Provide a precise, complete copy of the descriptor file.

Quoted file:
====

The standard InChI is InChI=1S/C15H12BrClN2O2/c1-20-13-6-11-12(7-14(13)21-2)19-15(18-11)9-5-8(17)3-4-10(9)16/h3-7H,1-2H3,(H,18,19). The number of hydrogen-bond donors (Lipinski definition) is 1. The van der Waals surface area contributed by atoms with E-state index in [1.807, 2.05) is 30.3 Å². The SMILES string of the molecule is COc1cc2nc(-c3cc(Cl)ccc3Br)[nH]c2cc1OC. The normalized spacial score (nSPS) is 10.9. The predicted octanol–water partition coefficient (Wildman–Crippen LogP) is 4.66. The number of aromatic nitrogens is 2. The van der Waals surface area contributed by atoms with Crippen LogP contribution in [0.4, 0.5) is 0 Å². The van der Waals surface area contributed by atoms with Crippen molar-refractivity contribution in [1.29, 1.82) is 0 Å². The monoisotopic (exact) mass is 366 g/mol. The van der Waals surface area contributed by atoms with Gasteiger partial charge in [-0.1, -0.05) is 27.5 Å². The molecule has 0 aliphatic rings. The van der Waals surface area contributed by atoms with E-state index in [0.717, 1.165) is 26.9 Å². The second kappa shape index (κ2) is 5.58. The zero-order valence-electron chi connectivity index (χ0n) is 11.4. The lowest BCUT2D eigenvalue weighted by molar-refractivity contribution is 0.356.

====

The standard InChI is InChI=1S/C15H12BrClN2O2/c1-20-13-6-11-12(7-14(13)21-2)19-15(18-11)9-5-8(17)3-4-10(9)16/h3-7H,1-2H3,(H,18,19). The number of hydrogen-bond donors (Lipinski definition) is 1. The van der Waals surface area contributed by atoms with E-state index in [1.807, 2.05) is 30.3 Å². The SMILES string of the molecule is COc1cc2nc(-c3cc(Cl)ccc3Br)[nH]c2cc1OC. The normalized spacial score (nSPS) is 10.9. The predicted octanol–water partition coefficient (Wildman–Crippen LogP) is 4.66. The number of aromatic nitrogens is 2. The van der Waals surface area contributed by atoms with Crippen LogP contribution in [0.4, 0.5) is 0 Å². The van der Waals surface area contributed by atoms with Crippen molar-refractivity contribution in [1.29, 1.82) is 0 Å². The monoisotopic (exact) mass is 366 g/mol. The van der Waals surface area contributed by atoms with Gasteiger partial charge in [-0.1, -0.05) is 27.5 Å². The molecule has 0 aliphatic rings. The van der Waals surface area contributed by atoms with E-state index in [0.717, 1.165) is 26.9 Å². The second kappa shape index (κ2) is 5.58. The zero-order valence-electron chi connectivity index (χ0n) is 11.4. The lowest BCUT2D eigenvalue weighted by molar-refractivity contribution is 0.356.